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Microsoft 'Internet Explorer' hole poses danger

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A MicrosoftInternet Explorer” security hole announced over the weekend poses danger to users, according to an April 27 report in Reuters. Microsoft is rushing to fix this security hole in post-Windows XP computers, but Microsoft will not fix “Internet Explorer” versions with this flaw that run on computers with Windows XP.

Users can tell if their computer is using Windows XP by right-clicking on “My Computer” and then clicking on “Properties." Microsoft stopped supporting Windows XP after April 8, 2014.

A computer that uses a Windows version later than XP, like Vista, Windows 7 or Windows 8, will receive a fix for this “Internet Explorer” security hole when it is available. This security flaw is in “Internet Explorer” version 6, 7, 8, 9, 10 and 11. Customers can tell which version of “Internet Explorer” they are using by opening “Internet Explorer," clicking the picture of the gear under the “X” in the upper right corner and then “About Internet Explorer."

This particular security flaw is dangerous because it could give a knowledgeable hacker a level of access equal to that of the computer user, according to Microsoft. Hackers are already exploiting this security flaw to break into financial and defense business networks.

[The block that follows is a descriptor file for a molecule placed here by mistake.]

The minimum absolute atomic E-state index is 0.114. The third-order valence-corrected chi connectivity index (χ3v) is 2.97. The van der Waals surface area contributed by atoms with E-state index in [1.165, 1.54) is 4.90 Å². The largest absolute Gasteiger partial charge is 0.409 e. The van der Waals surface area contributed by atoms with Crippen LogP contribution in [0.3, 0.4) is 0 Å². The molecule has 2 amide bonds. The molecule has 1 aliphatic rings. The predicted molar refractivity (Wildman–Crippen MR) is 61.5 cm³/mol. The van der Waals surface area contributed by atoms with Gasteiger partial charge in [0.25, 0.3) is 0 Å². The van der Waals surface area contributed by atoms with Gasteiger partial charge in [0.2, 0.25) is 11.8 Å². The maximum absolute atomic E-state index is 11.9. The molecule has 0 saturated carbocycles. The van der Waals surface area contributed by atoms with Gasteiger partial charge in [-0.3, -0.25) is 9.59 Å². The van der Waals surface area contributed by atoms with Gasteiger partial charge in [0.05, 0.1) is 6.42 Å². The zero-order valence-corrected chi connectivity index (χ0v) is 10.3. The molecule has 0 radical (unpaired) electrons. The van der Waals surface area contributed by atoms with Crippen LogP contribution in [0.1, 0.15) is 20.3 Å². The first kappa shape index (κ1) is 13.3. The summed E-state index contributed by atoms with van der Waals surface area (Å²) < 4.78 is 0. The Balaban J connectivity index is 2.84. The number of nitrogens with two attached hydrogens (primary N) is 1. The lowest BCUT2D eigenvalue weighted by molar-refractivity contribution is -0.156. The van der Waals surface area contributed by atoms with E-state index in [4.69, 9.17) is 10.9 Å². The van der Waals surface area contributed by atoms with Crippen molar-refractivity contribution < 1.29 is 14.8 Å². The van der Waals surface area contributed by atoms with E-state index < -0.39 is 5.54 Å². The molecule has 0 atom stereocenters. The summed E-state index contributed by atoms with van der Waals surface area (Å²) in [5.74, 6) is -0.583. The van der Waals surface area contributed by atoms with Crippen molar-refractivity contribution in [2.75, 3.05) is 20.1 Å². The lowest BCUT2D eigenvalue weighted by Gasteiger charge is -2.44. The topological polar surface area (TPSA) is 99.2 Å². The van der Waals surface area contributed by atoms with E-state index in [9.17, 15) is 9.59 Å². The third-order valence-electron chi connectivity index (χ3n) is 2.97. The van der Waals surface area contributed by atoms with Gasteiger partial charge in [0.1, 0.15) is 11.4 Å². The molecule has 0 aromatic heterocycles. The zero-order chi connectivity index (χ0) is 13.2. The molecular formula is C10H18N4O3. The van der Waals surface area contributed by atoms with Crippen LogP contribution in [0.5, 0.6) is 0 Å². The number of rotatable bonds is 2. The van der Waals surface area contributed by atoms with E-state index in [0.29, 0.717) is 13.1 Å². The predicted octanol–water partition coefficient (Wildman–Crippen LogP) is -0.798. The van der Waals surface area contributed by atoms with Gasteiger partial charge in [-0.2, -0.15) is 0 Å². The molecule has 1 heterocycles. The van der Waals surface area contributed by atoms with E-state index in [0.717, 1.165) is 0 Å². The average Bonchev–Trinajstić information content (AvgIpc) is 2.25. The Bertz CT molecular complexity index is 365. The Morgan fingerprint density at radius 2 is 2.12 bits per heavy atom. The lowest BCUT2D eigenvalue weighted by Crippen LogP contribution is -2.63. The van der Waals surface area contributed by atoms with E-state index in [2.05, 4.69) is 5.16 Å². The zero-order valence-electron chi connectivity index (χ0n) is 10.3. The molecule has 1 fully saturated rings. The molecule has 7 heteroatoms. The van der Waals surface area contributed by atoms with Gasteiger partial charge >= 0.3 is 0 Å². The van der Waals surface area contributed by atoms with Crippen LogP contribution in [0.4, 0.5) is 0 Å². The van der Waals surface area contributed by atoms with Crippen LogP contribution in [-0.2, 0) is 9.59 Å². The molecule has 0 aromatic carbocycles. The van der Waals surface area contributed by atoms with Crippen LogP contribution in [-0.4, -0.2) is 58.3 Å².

Hackers are already using this flaw to steal data from individuals too. Hackers first use “phishing” (a fake email for example) to lure users into visiting a fake version of the real site (like that of a bank or insurance company). The hackers then can gain the same rights as the current user by fully exploiting the flaw. If a user is logged on as an Administrator, then the hacker can do anything that an administrator can do—download files, create accounts, copy data, and more.

"Zero days" are security flaws—like this one—that are being used for the first time. But just because flaws like these are being used for the first time does not mean that users are at their mercy. In this particular case, temporarily using a different browser like Chrome or Firefox, not clicking on suspicious emails and maintaining the latest anti-virus software are three things that users can do to protect themselves until Microsoft issues a patch to fix this security hole in “Internet Explorer."


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